The End. Most authors heave a sigh of relief when they type those two words. Sure, they’ll need to read through everything again, and they’d like to give their manuscript to a few friends to read. But the editor is going to be doing the heavy lifting from here on out, right?
The gritty truth is that revisions are when some of the most focused work begins for authors, too. Editing is one of the most intense periods of preparing a book for publication. The revisions you’ll make just before and just after your edit are like a tough climb for a mountain climber: technically challenging, physically grueling, and intellectually intimidating. Here’s why you should climb that mountain anyway and what you should prepare for along the way.
Preparing for your edit
Don’t waste your time hiring an editor for your first or even your second draft. You don’t want to spend that money, and your editor doesn’t want to take it. Really. The truth is, most authors I work with don’t consider their work ready for anyone else’s eyes until at least the third or fourth draft.
By all means, tuck your finished manuscript away safe on a backup drive or Dropbox and get yourself some sort of delectable treat to celebrate typing “The End.” Let that baby sit for a few weeks so you can read it again with fresh eyes. And then revise, revise, revise. Once you’ve revised until you can’t revise any more, workshop it, look for a critique group, or turn it over to some reliable beta readers.
How many drafts do you think that is? Right—that many. When you’ve reached the point where feedback isn’t turning up things you haven’t already considered, you’re finally ready to turn your manuscript over to your editor.
Processing your edits
Unless you’re getting the lightest and most tender of copyedits, expect another rush of intense work after your edit. Whether your editor sends you a complete edit to accept, reject, and revise on your own or whether you’ll be going another round with your editor after your review, you still need to read and consider each and every edit and comment.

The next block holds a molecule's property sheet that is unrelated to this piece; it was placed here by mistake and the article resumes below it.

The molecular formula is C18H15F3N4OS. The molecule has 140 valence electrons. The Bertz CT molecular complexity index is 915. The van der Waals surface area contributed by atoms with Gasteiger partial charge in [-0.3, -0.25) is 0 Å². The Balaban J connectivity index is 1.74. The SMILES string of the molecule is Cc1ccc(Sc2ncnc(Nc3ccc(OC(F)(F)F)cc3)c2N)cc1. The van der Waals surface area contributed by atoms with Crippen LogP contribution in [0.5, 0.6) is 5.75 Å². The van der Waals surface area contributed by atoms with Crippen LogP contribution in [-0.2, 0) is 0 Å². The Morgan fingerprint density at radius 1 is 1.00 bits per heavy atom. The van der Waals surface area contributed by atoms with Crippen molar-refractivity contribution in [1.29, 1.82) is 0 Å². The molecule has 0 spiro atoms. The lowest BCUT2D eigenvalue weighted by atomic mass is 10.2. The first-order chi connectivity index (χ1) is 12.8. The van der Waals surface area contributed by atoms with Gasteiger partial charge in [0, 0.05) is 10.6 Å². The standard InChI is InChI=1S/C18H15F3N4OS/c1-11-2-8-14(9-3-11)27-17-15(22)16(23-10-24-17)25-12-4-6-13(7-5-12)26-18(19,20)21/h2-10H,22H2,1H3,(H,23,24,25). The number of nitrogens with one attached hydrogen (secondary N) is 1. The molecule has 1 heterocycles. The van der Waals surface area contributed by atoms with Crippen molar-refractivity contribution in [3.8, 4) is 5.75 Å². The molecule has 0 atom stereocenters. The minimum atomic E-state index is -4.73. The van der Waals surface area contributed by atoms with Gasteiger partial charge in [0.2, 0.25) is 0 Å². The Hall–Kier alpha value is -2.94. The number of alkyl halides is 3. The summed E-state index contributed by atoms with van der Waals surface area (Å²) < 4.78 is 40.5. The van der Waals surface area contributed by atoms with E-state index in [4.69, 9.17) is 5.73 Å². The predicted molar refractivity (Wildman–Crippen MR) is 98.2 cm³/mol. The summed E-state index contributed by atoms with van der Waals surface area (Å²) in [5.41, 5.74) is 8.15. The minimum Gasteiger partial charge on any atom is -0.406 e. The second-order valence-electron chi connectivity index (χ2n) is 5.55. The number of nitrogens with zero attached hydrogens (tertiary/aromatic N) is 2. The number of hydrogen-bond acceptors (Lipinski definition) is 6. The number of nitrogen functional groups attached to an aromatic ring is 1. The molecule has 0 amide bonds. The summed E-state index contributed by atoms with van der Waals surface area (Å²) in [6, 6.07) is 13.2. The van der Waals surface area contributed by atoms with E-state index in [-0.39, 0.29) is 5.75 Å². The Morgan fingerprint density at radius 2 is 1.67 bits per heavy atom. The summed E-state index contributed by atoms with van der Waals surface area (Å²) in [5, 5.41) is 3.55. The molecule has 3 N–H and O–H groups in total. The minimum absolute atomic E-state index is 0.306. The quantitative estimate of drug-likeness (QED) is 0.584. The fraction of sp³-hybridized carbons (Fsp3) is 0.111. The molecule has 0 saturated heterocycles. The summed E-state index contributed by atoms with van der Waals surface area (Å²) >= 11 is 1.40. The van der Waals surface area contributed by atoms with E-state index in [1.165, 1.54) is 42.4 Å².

Your editor will probably include some tips for using Track Changes to process your edited manuscript. I like to return edits to authors with a plan of attack tailored to their manuscript. You can expect revisions on a line edit to be much more demanding than simply clicking the Accept or Reject button over and over. You’ll be rewriting sentences, rethinking stylings, and making sentence- and paragraph-level decisions at every turn.
How long will all that take? Try timing how long it takes you to revise your sample edit from me, then multiply that out to cover your entire manuscript. If you’re a slow, methodical writer, give yourself a slow, methodical stretch of time to wrap up your revisions. This is the final polish—take time to make your book shine.
Is your manuscript ready for editing? Take a look at the services I offer, and let’s talk about how I can bring clarity to your manuscript.